Whether you agree that Predictive Analytics is the killer app for Industrial IoT or not, there is no arguing the massive amount of innovation coming out of this segment of IoT. Join telcos, vendors, startups, and investors involved in innovation in IoT for technology pitches, demos, case studies, and an expert panel at IoT Forum’s November meeting on Predictive Maintenance.
Silicon Valley, California, Nov 15, 2018/Meeting Recap/ The IoT Forum gathered to discuss the subject of Predictive Maintenance (PM) in the industrial Internet of Things. Our meeting was kindly hosted by Nokia in Sunnyvale, and we braved the traffic and thick, smoky air to hear from some great speakers and companies offering PM and service.
The main objectives of PM is to reduce OpEx through better optimization and maintenance of manufacturing equipment, and through a reduction in malfunctions, stoppages, or shut-downs. Another advantage is increasing the availability of necessary parts or replacements, by advanced knowledge of a specific need.
We learned that the majority of IIoT PM deployments occur in Brownfield environments, where they are retrofitted to existing machinery and equipment. This is more often the case than new equipment, because unlike cellphones, or even cars, manufacturing equipment can have a very long useful life, so modernizing and connecting equipment often means attaching modern sensors and connectivity solutions to existing plant.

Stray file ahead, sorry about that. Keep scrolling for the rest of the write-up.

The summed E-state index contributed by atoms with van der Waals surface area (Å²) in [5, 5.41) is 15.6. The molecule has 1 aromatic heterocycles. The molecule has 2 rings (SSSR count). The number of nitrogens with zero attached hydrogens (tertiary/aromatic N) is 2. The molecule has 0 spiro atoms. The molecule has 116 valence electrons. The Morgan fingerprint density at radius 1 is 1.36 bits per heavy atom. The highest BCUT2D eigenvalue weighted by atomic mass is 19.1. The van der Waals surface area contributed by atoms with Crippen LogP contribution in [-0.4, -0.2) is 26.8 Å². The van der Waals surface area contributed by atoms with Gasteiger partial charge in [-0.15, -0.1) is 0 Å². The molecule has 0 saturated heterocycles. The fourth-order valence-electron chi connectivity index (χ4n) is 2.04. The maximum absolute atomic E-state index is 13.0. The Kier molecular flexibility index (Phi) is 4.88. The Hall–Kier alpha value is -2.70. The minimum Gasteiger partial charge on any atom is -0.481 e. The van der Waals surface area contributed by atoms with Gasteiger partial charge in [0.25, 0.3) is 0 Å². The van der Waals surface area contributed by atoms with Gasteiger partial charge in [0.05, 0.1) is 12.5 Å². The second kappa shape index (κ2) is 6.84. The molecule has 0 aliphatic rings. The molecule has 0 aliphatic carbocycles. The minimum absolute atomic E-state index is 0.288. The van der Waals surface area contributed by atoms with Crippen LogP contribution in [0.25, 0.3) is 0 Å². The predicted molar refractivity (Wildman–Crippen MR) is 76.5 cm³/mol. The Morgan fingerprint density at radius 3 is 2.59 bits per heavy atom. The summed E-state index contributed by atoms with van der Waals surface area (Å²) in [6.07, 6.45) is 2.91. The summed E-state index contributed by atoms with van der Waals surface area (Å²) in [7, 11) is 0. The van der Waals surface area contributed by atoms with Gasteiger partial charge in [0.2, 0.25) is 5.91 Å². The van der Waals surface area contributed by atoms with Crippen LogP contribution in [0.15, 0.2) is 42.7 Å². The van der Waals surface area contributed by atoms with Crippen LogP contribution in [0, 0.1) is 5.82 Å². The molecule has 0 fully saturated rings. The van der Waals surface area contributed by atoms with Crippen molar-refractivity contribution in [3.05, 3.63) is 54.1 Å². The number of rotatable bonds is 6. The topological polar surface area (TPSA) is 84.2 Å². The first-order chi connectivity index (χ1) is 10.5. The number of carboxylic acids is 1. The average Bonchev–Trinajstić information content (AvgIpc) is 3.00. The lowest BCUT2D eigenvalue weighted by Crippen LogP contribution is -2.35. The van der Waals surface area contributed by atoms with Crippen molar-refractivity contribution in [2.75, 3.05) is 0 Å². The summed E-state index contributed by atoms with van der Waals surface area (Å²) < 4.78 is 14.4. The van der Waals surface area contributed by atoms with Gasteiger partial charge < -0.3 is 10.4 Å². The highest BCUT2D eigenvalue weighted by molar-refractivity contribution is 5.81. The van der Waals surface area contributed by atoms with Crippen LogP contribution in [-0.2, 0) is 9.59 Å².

The various speakers showed how a full PM solution, including analytics and UI can be deployed on an end device, like a simple vacuum with automated carpet depth and “change filter” lights, to a mid size industrial deployment, where a line machine is equipped with sensors that report status back to a factory-based control room, to a global-scale supply chain, where data gleaned from IIoT sensors around the world can inform global Ops managers the status of their systems, and likely points of failure.
One interesting caveat from the day was the advice to include, in a full PM system, the work of sensor makers, Data Scientists, and operations people, ALL collaborating to the holistically planned solution — YET, NOT to ask one of those groups to do the jobs of the other, for example, don’t ask the Data Scientists to figure out the operations part of the solution, or vice versa.
Once again, thanks to our great speakers, and host Nokia. Members can access today’s presentations in the Member Library.